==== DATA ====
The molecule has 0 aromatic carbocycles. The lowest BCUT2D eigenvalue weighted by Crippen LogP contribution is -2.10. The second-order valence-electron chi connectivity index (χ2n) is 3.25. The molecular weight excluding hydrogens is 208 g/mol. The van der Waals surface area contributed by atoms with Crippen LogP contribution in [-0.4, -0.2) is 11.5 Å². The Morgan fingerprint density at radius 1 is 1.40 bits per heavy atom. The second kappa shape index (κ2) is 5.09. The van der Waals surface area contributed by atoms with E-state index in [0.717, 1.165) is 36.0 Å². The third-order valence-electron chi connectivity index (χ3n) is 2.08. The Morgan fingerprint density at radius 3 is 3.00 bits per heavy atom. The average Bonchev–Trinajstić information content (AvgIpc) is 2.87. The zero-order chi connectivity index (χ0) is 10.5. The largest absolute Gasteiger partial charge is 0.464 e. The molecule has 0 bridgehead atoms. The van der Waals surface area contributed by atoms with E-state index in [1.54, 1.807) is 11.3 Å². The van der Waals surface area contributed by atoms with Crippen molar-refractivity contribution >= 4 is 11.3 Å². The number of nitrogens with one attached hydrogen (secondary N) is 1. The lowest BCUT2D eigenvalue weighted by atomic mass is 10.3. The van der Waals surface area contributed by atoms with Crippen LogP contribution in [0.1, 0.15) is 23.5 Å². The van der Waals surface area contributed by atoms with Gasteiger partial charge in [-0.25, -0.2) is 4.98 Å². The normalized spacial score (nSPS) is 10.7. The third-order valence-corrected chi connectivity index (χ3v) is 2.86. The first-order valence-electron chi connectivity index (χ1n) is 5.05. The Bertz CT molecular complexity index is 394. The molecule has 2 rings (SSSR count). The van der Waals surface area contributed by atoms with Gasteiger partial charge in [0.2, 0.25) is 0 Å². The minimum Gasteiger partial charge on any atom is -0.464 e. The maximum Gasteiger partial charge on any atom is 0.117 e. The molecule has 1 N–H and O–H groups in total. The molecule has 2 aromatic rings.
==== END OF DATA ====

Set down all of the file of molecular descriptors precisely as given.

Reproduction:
The molecule has 0 aromatic carbocycles. The lowest BCUT2D eigenvalue weighted by Crippen LogP contribution is -2.10. The second-order valence-electron chi connectivity index (χ2n) is 3.25. The molecular weight excluding hydrogens is 208 g/mol. The van der Waals surface area contributed by atoms with Crippen LogP contribution in [-0.4, -0.2) is 11.5 Å². The Morgan fingerprint density at radius 1 is 1.40 bits per heavy atom. The second kappa shape index (κ2) is 5.09. The van der Waals surface area contributed by atoms with E-state index in [0.717, 1.165) is 36.0 Å². The third-order valence-electron chi connectivity index (χ3n) is 2.08. The Morgan fingerprint density at radius 3 is 3.00 bits per heavy atom. The average Bonchev–Trinajstić information content (AvgIpc) is 2.87. The zero-order chi connectivity index (χ0) is 10.5. The largest absolute Gasteiger partial charge is 0.464 e. The molecule has 0 bridgehead atoms. The van der Waals surface area contributed by atoms with E-state index in [1.54, 1.807) is 11.3 Å². The van der Waals surface area contributed by atoms with Crippen molar-refractivity contribution >= 4 is 11.3 Å². The number of nitrogens with one attached hydrogen (secondary N) is 1. The lowest BCUT2D eigenvalue weighted by atomic mass is 10.3. The van der Waals surface area contributed by atoms with Crippen LogP contribution in [0.1, 0.15) is 23.5 Å². The van der Waals surface area contributed by atoms with Gasteiger partial charge in [-0.25, -0.2) is 4.98 Å². The normalized spacial score (nSPS) is 10.7. The third-order valence-corrected chi connectivity index (χ3v) is 2.86. The first-order valence-electron chi connectivity index (χ1n) is 5.05. The Bertz CT molecular complexity index is 394. The molecule has 2 rings (SSSR count). The van der Waals surface area contributed by atoms with Gasteiger partial charge in [0.2, 0.25) is 0 Å². The minimum Gasteiger partial charge on any atom is -0.464 e. The maximum Gasteiger partial charge on any atom is 0.117 e. The molecule has 1 N–H and O–H groups in total. The molecule has 2 aromatic rings.